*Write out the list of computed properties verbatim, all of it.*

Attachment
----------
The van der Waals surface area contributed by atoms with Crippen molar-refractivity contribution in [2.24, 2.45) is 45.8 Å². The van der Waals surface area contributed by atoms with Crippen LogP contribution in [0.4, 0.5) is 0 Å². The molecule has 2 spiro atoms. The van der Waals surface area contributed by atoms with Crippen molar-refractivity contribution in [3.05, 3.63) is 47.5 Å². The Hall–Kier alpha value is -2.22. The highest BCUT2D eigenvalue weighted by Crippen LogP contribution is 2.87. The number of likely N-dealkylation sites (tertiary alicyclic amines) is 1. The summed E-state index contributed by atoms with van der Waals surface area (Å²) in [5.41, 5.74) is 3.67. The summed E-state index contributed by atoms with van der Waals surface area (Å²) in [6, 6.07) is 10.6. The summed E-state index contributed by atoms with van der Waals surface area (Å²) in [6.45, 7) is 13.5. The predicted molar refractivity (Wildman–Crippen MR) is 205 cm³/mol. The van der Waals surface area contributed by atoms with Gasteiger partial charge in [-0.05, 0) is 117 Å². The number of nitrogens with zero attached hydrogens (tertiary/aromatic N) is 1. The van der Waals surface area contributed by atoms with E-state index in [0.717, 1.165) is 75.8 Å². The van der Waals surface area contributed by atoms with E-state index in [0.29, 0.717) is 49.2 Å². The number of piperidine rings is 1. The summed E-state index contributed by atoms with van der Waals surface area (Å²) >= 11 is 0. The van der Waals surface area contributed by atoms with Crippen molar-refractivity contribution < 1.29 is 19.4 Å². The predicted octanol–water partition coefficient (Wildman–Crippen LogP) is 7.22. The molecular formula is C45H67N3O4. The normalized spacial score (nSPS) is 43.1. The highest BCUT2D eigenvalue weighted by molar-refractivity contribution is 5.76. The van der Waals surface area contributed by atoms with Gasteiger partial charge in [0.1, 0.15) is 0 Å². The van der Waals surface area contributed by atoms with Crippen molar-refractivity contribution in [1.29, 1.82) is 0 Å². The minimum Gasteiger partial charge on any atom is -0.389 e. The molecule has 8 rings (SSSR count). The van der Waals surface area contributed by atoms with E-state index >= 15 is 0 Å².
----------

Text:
The van der Waals surface area contributed by atoms with Crippen molar-refractivity contribution in [2.24, 2.45) is 45.8 Å². The van der Waals surface area contributed by atoms with Crippen LogP contribution in [0.4, 0.5) is 0 Å². The molecule has 2 spiro atoms. The van der Waals surface area contributed by atoms with Crippen molar-refractivity contribution in [3.05, 3.63) is 47.5 Å². The Hall–Kier alpha value is -2.22. The highest BCUT2D eigenvalue weighted by Crippen LogP contribution is 2.87. The number of likely N-dealkylation sites (tertiary alicyclic amines) is 1. The summed E-state index contributed by atoms with van der Waals surface area (Å²) in [5.41, 5.74) is 3.67. The summed E-state index contributed by atoms with van der Waals surface area (Å²) in [6, 6.07) is 10.6. The summed E-state index contributed by atoms with van der Waals surface area (Å²) in [6.45, 7) is 13.5. The predicted molar refractivity (Wildman–Crippen MR) is 205 cm³/mol. The van der Waals surface area contributed by atoms with Gasteiger partial charge in [-0.05, 0) is 117 Å². The number of nitrogens with zero attached hydrogens (tertiary/aromatic N) is 1. The van der Waals surface area contributed by atoms with E-state index in [0.717, 1.165) is 75.8 Å². The van der Waals surface area contributed by atoms with E-state index in [0.29, 0.717) is 49.2 Å². The number of piperidine rings is 1. The summed E-state index contributed by atoms with van der Waals surface area (Å²) >= 11 is 0. The van der Waals surface area contributed by atoms with Crippen molar-refractivity contribution < 1.29 is 19.4 Å². The predicted octanol–water partition coefficient (Wildman–Crippen LogP) is 7.22. The molecular formula is C45H67N3O4. The normalized spacial score (nSPS) is 43.1. The highest BCUT2D eigenvalue weighted by molar-refractivity contribution is 5.76. The van der Waals surface area contributed by atoms with Gasteiger partial charge in [0.1, 0.15) is 0 Å². The van der Waals surface area contributed by atoms with Crippen molar-refractivity contribution in [1.29, 1.82) is 0 Å². The minimum Gasteiger partial charge on any atom is -0.389 e. The molecule has 8 rings (SSSR count). The van der Waals surface area contributed by atoms with E-state index >= 15 is 0 Å².